It has been established that the prevalence of rheumatoid arthritis (RA) in African-Americans (AA) in the United States is comparable to that of the white population. However, data comparing the clinical manifestations and outcome of RA in AA and other ethnic groups is limited. Approximately 90% of the AA population of St. Louis, MO. lives within an area of twelve contiguous zip codes, within which is the Washington University School of Medicine (WUSM). Almost 60% of the individuals within these zip codes have incomes below the poverty level, and the vast majority of such patients receive their medical care at WUSM Rheumatology Clinic. In addition, our clinic provides care for patients from the surrounding geographic area who have a more diverse distribution of income and insurance status.
We propose to develop an inception cohort of AA patients with RA by ACR criteria to be entered within one year of diagnosis, and follow this cohort prospectively in a longitudinal fashion. The primary comparison group will be white patients with early RA seen at the same outpatient clinic; Russian immigrants, Hispanics, and Asian-Pacific rim patients will serve as additional comparison groups if numbers of patients are sufficient. Demographic data will be collected on zip code, income, education, medical insurance status, and literacy. Treatment for each patient will be non-randomised, and determined by the patient’s treating rheumatologist. Outcome measures will include the ACR core data set (tender and swollen joint count, MD and patient global assessment, pain VAS by patient, HAQ, and ESR), to be collected at baseline and every six months. Sharp scores will be obtained on radiographs of hands in all patients at baseline and at yearly intervals.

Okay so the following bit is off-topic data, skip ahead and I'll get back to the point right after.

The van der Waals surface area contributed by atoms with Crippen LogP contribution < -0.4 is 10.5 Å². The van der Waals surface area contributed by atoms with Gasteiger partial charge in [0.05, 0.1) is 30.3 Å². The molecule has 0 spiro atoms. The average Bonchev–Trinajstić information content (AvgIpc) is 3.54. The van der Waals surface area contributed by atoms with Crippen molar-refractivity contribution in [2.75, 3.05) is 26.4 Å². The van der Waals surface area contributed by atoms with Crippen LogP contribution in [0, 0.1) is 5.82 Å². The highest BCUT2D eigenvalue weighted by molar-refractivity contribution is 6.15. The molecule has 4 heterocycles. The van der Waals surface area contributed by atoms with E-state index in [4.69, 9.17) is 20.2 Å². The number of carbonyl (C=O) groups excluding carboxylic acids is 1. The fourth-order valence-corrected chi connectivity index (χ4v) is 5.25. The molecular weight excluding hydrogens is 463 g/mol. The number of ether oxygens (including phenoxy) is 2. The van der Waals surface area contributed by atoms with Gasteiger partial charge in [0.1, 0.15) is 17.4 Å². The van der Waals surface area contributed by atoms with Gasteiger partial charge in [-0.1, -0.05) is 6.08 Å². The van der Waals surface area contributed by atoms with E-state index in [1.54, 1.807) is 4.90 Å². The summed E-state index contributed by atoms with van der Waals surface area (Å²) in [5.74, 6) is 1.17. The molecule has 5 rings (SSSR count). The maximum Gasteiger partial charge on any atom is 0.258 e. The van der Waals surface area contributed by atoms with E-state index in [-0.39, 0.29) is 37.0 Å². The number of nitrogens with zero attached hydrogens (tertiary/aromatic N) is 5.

Data will be analysed to compare ACR 50, ACR 70, mean ACR (N), HAQ scores, and Sharp scores for each group. We will also compare use of Disease Modifying Antirheumatic Drugs (DMARDs), specifically with regard to initiation in the first year, use of combinations of DMARDs, and use of biologic agents. Multivariate regression analysis will be performed to adjust for confounding variables which might influence outcome, such as income, education, duration of symptoms before seeking medical treatment, duration of symptoms before the introduction of DMARDs, and specific DMARDs used.
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